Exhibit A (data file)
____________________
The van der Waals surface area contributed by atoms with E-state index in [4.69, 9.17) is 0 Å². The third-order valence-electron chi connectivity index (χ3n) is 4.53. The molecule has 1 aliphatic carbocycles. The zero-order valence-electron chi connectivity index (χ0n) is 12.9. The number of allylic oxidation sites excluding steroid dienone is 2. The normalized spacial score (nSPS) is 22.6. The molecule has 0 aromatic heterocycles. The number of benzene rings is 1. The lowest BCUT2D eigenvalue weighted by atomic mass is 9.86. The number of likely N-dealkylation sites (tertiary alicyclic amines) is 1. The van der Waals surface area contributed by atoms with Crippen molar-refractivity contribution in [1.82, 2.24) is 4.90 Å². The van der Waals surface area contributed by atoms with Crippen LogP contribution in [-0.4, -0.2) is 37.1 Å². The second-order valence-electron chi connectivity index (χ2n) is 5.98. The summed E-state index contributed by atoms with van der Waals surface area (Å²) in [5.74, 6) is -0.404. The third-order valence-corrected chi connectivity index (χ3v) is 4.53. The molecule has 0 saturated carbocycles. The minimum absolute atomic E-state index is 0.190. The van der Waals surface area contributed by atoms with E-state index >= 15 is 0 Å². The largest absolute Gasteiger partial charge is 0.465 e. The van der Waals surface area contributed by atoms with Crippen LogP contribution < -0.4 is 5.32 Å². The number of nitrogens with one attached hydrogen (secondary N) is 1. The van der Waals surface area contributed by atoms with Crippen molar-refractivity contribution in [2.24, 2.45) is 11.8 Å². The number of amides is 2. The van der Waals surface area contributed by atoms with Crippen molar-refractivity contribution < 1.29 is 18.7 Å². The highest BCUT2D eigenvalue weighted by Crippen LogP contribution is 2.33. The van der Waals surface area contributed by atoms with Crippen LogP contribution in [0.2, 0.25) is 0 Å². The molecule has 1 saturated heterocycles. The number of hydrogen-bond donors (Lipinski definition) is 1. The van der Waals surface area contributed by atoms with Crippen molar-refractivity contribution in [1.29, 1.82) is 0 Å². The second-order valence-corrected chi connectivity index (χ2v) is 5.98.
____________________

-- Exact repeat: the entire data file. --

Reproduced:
The van der Waals surface area contributed by atoms with E-state index in [4.69, 9.17) is 0 Å². The third-order valence-electron chi connectivity index (χ3n) is 4.53. The molecule has 1 aliphatic carbocycles. The zero-order valence-electron chi connectivity index (χ0n) is 12.9. The number of allylic oxidation sites excluding steroid dienone is 2. The normalized spacial score (nSPS) is 22.6. The molecule has 0 aromatic heterocycles. The number of benzene rings is 1. The lowest BCUT2D eigenvalue weighted by atomic mass is 9.86. The number of likely N-dealkylation sites (tertiary alicyclic amines) is 1. The van der Waals surface area contributed by atoms with Crippen molar-refractivity contribution in [1.82, 2.24) is 4.90 Å². The van der Waals surface area contributed by atoms with Crippen LogP contribution in [-0.4, -0.2) is 37.1 Å². The second-order valence-electron chi connectivity index (χ2n) is 5.98. The summed E-state index contributed by atoms with van der Waals surface area (Å²) in [5.74, 6) is -0.404. The third-order valence-corrected chi connectivity index (χ3v) is 4.53. The molecule has 0 saturated carbocycles. The minimum absolute atomic E-state index is 0.190. The van der Waals surface area contributed by atoms with E-state index >= 15 is 0 Å². The largest absolute Gasteiger partial charge is 0.465 e. The van der Waals surface area contributed by atoms with Crippen LogP contribution < -0.4 is 5.32 Å². The number of nitrogens with one attached hydrogen (secondary N) is 1. The van der Waals surface area contributed by atoms with Crippen molar-refractivity contribution in [2.24, 2.45) is 11.8 Å². The number of amides is 2. The van der Waals surface area contributed by atoms with Crippen molar-refractivity contribution < 1.29 is 18.7 Å². The highest BCUT2D eigenvalue weighted by Crippen LogP contribution is 2.33. The van der Waals surface area contributed by atoms with Crippen LogP contribution in [0.2, 0.25) is 0 Å². The molecule has 1 saturated heterocycles. The number of hydrogen-bond donors (Lipinski definition) is 1. The van der Waals surface area contributed by atoms with Crippen molar-refractivity contribution in [1.29, 1.82) is 0 Å². The second-order valence-corrected chi connectivity index (χ2v) is 5.98.